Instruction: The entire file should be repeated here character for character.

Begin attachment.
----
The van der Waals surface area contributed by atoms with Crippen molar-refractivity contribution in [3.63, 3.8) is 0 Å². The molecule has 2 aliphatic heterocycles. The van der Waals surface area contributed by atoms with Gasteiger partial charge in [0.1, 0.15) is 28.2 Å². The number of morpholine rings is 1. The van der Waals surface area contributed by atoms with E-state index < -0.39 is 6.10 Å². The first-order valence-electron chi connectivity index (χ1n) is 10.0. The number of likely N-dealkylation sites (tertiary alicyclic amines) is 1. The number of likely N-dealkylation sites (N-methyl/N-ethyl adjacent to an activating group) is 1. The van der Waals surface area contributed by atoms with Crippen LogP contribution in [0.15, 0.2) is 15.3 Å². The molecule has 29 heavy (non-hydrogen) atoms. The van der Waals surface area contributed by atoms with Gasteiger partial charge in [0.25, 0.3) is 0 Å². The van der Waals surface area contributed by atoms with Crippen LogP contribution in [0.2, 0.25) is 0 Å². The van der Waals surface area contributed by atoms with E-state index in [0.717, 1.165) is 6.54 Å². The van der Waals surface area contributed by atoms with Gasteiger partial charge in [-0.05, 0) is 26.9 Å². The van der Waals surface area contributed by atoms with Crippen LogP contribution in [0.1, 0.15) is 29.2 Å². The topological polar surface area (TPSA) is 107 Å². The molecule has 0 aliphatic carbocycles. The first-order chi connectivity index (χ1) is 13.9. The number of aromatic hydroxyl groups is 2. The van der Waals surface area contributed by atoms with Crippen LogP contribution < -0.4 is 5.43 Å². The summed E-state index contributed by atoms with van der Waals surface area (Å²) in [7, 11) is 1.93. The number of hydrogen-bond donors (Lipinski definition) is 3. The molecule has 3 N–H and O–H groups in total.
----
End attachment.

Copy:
The van der Waals surface area contributed by atoms with Crippen molar-refractivity contribution in [3.63, 3.8) is 0 Å². The molecule has 2 aliphatic heterocycles. The van der Waals surface area contributed by atoms with Gasteiger partial charge in [0.1, 0.15) is 28.2 Å². The number of morpholine rings is 1. The van der Waals surface area contributed by atoms with E-state index < -0.39 is 6.10 Å². The first-order valence-electron chi connectivity index (χ1n) is 10.0. The number of likely N-dealkylation sites (tertiary alicyclic amines) is 1. The number of likely N-dealkylation sites (N-methyl/N-ethyl adjacent to an activating group) is 1. The van der Waals surface area contributed by atoms with Crippen LogP contribution in [0.15, 0.2) is 15.3 Å². The molecule has 29 heavy (non-hydrogen) atoms. The van der Waals surface area contributed by atoms with Gasteiger partial charge in [0.25, 0.3) is 0 Å². The van der Waals surface area contributed by atoms with Crippen LogP contribution in [0.2, 0.25) is 0 Å². The van der Waals surface area contributed by atoms with E-state index in [0.717, 1.165) is 6.54 Å². The van der Waals surface area contributed by atoms with Gasteiger partial charge in [-0.05, 0) is 26.9 Å². The van der Waals surface area contributed by atoms with Crippen LogP contribution in [0.1, 0.15) is 29.2 Å². The topological polar surface area (TPSA) is 107 Å². The molecule has 0 aliphatic carbocycles. The first-order chi connectivity index (χ1) is 13.9. The number of aromatic hydroxyl groups is 2. The van der Waals surface area contributed by atoms with Crippen LogP contribution < -0.4 is 5.43 Å². The summed E-state index contributed by atoms with van der Waals surface area (Å²) in [7, 11) is 1.93. The number of hydrogen-bond donors (Lipinski definition) is 3. The molecule has 3 N–H and O–H groups in total.